This post is about editing. I thought, rather than provide a long summary of What to Do, I would instead provide a list of Top Tips, in the hopes that you, dear reader, do not make the same mistakes as I. Because I am in a seasonal mood, you may find this list rather random. For this, I apologise. If you have questions, feel free to post a question on twitter or Facebook. (Or here, if you must).
I've set this out as DIY editing - things to do yourself. Then suggestions on how to engage a professional.
DIY Manuscript Editing
- I roughly follow the practise set out in this earlier series of blog posts. I do my first draft, set it aside for about six weeks, take a deep breath and then read it again. I start a new folder called Draft Two_Structure.
- I move events and characters around to make sure the narrative flows. This is the Structural Edit and is filed in the new folder. I set it aside for a few weeks.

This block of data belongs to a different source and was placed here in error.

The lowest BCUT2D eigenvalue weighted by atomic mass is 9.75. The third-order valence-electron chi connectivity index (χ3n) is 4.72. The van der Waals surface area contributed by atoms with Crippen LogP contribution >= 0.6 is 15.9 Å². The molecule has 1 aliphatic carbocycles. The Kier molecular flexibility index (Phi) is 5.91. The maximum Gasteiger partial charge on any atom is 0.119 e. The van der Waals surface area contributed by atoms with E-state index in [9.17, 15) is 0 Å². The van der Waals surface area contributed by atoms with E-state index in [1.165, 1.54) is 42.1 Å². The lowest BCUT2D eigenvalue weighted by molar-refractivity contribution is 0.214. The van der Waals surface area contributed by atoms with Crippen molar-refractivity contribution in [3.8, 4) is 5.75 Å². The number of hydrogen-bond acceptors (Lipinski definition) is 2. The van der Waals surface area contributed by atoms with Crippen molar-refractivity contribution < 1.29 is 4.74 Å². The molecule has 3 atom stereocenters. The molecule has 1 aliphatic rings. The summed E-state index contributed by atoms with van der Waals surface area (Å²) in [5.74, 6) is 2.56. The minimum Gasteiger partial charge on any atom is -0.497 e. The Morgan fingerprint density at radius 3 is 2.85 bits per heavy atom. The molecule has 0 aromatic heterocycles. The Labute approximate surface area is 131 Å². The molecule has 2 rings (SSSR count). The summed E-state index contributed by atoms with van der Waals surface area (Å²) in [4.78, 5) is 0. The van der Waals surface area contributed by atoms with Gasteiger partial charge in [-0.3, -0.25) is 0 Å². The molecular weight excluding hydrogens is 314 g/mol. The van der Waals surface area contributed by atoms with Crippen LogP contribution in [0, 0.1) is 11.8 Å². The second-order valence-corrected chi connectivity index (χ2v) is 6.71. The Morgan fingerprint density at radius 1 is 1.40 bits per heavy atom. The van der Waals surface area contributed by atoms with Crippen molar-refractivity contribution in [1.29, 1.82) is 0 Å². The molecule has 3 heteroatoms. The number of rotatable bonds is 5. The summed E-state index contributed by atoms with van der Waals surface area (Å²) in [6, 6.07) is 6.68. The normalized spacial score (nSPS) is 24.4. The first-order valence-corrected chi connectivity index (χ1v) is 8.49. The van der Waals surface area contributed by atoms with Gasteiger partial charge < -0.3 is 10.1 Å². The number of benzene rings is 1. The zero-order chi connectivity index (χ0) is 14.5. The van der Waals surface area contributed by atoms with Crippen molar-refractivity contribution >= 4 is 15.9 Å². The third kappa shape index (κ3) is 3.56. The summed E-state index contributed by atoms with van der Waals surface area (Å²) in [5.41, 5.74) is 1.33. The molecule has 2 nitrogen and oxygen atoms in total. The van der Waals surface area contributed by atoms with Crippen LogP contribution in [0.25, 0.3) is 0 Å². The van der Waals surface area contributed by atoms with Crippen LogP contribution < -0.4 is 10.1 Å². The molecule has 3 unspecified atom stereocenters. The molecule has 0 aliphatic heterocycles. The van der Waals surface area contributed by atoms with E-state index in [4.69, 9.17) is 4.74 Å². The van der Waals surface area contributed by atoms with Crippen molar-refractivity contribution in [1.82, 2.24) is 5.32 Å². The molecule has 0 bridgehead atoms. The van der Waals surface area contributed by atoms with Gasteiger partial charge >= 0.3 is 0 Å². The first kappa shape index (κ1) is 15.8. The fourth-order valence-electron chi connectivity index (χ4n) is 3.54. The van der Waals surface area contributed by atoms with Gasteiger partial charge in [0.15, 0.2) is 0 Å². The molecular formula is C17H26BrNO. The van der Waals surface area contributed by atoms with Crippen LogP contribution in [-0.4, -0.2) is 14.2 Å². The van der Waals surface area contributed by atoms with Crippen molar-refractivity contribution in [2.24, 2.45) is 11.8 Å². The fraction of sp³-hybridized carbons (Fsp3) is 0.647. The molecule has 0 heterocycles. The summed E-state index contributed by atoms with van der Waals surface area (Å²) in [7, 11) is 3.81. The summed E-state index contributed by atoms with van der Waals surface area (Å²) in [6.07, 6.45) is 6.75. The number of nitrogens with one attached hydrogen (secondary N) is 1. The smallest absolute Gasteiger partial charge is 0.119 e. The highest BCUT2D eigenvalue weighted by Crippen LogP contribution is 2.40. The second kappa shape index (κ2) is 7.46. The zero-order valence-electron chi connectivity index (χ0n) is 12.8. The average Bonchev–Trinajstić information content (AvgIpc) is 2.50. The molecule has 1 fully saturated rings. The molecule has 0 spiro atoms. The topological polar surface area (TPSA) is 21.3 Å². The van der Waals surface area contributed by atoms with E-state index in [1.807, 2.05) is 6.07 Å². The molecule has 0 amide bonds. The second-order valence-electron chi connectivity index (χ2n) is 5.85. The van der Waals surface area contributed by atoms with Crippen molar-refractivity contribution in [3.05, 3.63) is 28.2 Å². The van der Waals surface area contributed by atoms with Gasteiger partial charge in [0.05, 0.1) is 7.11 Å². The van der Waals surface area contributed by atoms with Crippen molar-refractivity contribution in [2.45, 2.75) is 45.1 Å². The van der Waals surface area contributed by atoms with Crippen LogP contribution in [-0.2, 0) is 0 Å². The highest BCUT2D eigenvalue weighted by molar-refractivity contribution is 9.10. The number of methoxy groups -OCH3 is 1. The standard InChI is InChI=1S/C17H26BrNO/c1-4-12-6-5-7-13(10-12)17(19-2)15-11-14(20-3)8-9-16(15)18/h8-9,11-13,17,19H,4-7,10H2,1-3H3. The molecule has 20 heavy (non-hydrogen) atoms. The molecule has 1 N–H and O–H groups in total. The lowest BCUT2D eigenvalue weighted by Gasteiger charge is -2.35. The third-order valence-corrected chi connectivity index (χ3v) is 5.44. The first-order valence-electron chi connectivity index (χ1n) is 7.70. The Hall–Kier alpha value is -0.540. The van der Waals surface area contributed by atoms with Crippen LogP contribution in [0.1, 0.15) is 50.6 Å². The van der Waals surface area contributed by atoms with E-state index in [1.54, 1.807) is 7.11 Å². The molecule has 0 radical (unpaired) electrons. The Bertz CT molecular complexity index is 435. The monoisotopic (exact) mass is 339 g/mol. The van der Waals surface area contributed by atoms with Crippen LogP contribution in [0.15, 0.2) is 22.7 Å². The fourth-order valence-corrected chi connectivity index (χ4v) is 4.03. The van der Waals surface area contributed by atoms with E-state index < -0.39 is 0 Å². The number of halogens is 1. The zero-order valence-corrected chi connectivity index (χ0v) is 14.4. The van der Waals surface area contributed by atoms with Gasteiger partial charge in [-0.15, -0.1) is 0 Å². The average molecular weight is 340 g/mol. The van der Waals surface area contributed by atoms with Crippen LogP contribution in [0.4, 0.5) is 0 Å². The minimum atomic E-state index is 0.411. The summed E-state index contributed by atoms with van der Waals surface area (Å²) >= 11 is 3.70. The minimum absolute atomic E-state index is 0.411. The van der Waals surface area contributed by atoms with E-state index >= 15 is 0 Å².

- Take another look. Check for consistency, continuity. Word repetition, sentence structure, clarity. Changes go in another folder: Draft Three_Copy.
- Set it aside again. After about two weeks I look at it. Now I consider at the whole thing. Is it any good? Do I like it? Characters make sense? Is it funny? Is the voice engaging? Does it read well? At that point, I find myself a critique partner. I make the changes he/she recommends. Decide on US or UK spelling. Do a spell-check. Set it aside again.
|From Inky Girl.com|
- Use as good an editor as you can afford. Do not try and do it yourself; do not try and cut corners. Smashwords says 'spend money on your editor before your cover'. Basically, if you're self publishing, you'll need an even better editor than a trad publishing house. That's partly because traditional publishers do a lot of vetting at the acquisitions stage, so there's less editorial requirements. It's also because reviewers do look very critically at indie books. You want as good a review as possible.